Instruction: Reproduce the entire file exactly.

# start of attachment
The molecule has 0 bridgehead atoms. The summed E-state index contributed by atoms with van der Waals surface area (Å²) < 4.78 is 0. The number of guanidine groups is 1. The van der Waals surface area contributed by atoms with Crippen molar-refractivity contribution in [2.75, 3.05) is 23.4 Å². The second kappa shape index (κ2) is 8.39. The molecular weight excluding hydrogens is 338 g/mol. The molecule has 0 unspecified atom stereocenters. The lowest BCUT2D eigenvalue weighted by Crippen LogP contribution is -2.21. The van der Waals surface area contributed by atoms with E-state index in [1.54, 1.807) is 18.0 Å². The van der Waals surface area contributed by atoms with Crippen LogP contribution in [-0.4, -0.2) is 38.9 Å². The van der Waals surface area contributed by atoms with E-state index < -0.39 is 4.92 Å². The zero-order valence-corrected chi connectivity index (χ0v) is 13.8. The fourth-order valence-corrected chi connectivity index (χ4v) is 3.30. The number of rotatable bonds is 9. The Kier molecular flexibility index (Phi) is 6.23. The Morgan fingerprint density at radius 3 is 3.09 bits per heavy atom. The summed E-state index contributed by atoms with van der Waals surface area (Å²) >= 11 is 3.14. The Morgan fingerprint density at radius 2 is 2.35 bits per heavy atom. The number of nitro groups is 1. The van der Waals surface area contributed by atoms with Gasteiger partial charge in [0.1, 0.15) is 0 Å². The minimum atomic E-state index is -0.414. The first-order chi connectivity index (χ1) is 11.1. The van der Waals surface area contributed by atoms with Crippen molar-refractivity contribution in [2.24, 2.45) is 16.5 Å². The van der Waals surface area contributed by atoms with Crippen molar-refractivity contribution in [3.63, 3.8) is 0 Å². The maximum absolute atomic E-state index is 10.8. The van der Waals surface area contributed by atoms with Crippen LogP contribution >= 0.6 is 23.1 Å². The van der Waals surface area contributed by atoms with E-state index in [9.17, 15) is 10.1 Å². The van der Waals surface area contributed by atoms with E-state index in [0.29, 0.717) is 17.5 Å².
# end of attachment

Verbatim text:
The molecule has 0 bridgehead atoms. The summed E-state index contributed by atoms with van der Waals surface area (Å²) < 4.78 is 0. The number of guanidine groups is 1. The van der Waals surface area contributed by atoms with Crippen molar-refractivity contribution in [2.75, 3.05) is 23.4 Å². The second kappa shape index (κ2) is 8.39. The molecular weight excluding hydrogens is 338 g/mol. The molecule has 0 unspecified atom stereocenters. The lowest BCUT2D eigenvalue weighted by Crippen LogP contribution is -2.21. The van der Waals surface area contributed by atoms with E-state index in [1.54, 1.807) is 18.0 Å². The van der Waals surface area contributed by atoms with Crippen LogP contribution in [-0.4, -0.2) is 38.9 Å². The van der Waals surface area contributed by atoms with E-state index < -0.39 is 4.92 Å². The zero-order valence-corrected chi connectivity index (χ0v) is 13.8. The fourth-order valence-corrected chi connectivity index (χ4v) is 3.30. The number of rotatable bonds is 9. The Kier molecular flexibility index (Phi) is 6.23. The Morgan fingerprint density at radius 3 is 3.09 bits per heavy atom. The summed E-state index contributed by atoms with van der Waals surface area (Å²) >= 11 is 3.14. The Morgan fingerprint density at radius 2 is 2.35 bits per heavy atom. The number of nitro groups is 1. The van der Waals surface area contributed by atoms with Gasteiger partial charge in [0.1, 0.15) is 0 Å². The minimum atomic E-state index is -0.414. The first-order chi connectivity index (χ1) is 11.1. The van der Waals surface area contributed by atoms with Crippen molar-refractivity contribution in [2.24, 2.45) is 16.5 Å². The van der Waals surface area contributed by atoms with Crippen molar-refractivity contribution in [3.63, 3.8) is 0 Å². The maximum absolute atomic E-state index is 10.8. The van der Waals surface area contributed by atoms with Crippen LogP contribution >= 0.6 is 23.1 Å². The van der Waals surface area contributed by atoms with E-state index in [9.17, 15) is 10.1 Å². The van der Waals surface area contributed by atoms with E-state index in [0.29, 0.717) is 17.5 Å².